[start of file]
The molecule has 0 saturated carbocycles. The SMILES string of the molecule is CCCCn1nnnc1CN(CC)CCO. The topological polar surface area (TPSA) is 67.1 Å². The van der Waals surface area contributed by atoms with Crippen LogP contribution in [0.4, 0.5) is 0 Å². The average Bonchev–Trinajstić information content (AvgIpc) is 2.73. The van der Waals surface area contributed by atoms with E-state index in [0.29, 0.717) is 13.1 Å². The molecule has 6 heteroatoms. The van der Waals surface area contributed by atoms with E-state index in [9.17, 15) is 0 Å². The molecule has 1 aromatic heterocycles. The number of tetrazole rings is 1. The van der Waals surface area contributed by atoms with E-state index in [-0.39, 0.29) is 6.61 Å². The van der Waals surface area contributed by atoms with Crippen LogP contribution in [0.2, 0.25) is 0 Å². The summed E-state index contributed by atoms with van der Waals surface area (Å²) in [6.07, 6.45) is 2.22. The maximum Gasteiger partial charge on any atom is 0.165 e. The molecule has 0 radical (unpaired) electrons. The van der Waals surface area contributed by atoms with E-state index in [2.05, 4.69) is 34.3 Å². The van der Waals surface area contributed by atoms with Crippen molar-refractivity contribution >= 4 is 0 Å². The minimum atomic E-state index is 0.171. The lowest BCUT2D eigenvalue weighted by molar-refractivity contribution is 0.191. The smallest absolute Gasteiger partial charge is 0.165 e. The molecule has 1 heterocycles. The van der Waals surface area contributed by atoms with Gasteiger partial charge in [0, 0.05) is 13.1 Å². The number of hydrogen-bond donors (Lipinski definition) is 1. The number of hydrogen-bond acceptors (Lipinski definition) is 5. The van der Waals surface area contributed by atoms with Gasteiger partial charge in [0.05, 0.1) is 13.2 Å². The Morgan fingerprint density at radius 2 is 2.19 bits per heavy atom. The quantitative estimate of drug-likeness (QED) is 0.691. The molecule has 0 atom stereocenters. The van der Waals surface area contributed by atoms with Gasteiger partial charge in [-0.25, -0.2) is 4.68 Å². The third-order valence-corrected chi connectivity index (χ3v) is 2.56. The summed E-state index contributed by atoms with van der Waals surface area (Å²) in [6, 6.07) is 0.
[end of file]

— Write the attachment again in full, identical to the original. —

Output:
The molecule has 0 saturated carbocycles. The SMILES string of the molecule is CCCCn1nnnc1CN(CC)CCO. The topological polar surface area (TPSA) is 67.1 Å². The van der Waals surface area contributed by atoms with Crippen LogP contribution in [0.4, 0.5) is 0 Å². The average Bonchev–Trinajstić information content (AvgIpc) is 2.73. The van der Waals surface area contributed by atoms with E-state index in [0.29, 0.717) is 13.1 Å². The molecule has 6 heteroatoms. The van der Waals surface area contributed by atoms with E-state index in [9.17, 15) is 0 Å². The molecule has 1 aromatic heterocycles. The number of tetrazole rings is 1. The van der Waals surface area contributed by atoms with E-state index in [-0.39, 0.29) is 6.61 Å². The van der Waals surface area contributed by atoms with Crippen LogP contribution in [0.2, 0.25) is 0 Å². The summed E-state index contributed by atoms with van der Waals surface area (Å²) in [6.07, 6.45) is 2.22. The maximum Gasteiger partial charge on any atom is 0.165 e. The molecule has 0 radical (unpaired) electrons. The van der Waals surface area contributed by atoms with E-state index in [2.05, 4.69) is 34.3 Å². The van der Waals surface area contributed by atoms with Crippen molar-refractivity contribution >= 4 is 0 Å². The minimum atomic E-state index is 0.171. The lowest BCUT2D eigenvalue weighted by molar-refractivity contribution is 0.191. The smallest absolute Gasteiger partial charge is 0.165 e. The molecule has 1 heterocycles. The van der Waals surface area contributed by atoms with Gasteiger partial charge in [0, 0.05) is 13.1 Å². The number of hydrogen-bond donors (Lipinski definition) is 1. The number of hydrogen-bond acceptors (Lipinski definition) is 5. The van der Waals surface area contributed by atoms with Gasteiger partial charge in [0.05, 0.1) is 13.2 Å². The Morgan fingerprint density at radius 2 is 2.19 bits per heavy atom. The quantitative estimate of drug-likeness (QED) is 0.691. The molecule has 0 atom stereocenters. The van der Waals surface area contributed by atoms with Gasteiger partial charge in [-0.25, -0.2) is 4.68 Å². The third-order valence-corrected chi connectivity index (χ3v) is 2.56. The summed E-state index contributed by atoms with van der Waals surface area (Å²) in [6, 6.07) is 0.